St Paulinus


1In the west wall to the side of the main door are four small stained glass windows. These were originally plain glass until they were replaced by windows designed and made by Geoff White, a member of the congregation, as part of the commemoration of the links with the mining community.

2There are three large stained glass windows in the same wall and which together form ‘The Miners’ Window’. Christ is shown in the central window holding a miner’s lamp (presumably ‘the light of the world’), and miners in the other two, one in current working attire and one in the working attire of the 1930s. The windows were made by a local artist and glassworker, Reg Pritchard of Blyth.

3In the nave itself there are now three plain leaded windows on both the north and south sides.

4On the south side of the nave, next to what was the access to the vestry, is a small recess behind an ornamental brick column, and in the recess are two small plain leaded glass windows. The recess can be used as a private prayer area.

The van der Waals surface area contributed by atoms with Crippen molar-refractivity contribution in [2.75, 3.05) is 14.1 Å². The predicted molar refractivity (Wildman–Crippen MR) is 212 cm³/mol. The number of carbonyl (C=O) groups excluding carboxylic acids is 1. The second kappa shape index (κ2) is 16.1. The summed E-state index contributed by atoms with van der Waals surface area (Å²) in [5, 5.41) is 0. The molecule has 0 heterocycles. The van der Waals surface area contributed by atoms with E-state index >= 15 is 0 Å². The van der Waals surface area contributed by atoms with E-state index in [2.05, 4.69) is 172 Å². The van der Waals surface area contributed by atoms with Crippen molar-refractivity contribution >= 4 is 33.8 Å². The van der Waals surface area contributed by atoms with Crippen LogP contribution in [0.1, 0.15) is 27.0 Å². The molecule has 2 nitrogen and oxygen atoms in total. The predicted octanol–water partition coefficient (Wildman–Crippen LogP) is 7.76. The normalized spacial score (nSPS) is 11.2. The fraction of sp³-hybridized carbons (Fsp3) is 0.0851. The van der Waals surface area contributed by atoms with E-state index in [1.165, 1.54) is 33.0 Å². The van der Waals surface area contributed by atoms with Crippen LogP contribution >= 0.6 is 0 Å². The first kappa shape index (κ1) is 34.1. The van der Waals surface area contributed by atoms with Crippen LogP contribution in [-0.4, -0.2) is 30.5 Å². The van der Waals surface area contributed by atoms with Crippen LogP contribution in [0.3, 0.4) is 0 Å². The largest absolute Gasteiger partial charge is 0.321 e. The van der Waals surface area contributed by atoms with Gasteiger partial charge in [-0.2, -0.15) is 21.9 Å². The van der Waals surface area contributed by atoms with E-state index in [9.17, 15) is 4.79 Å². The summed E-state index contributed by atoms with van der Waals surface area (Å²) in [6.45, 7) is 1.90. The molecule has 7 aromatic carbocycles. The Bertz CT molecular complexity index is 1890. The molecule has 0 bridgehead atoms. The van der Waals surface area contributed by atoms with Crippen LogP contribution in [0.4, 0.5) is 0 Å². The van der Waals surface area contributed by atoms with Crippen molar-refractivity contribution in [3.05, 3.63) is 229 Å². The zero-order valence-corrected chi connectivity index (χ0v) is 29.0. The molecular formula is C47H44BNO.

5On the north side of the nave there is a door leading to the new community area, with a leaded window above.

6To the north side of the choir are two stained glass half moon windows above a screen between the choir and the choir vestry. They have no access to natural light and so are a little indistinct. Written on the windows are extracts from William Blake’s poem ‘The Divine Image’.

7In the east wall above the altar are three large stained glass windows, the centre showing St Paulinus, the left showing him with King Edwin of Northumbria, whom he converted, and the right showing the Saint (or possibly the King) attacking heathens. There are two small plain leaded glass windows in the same wall.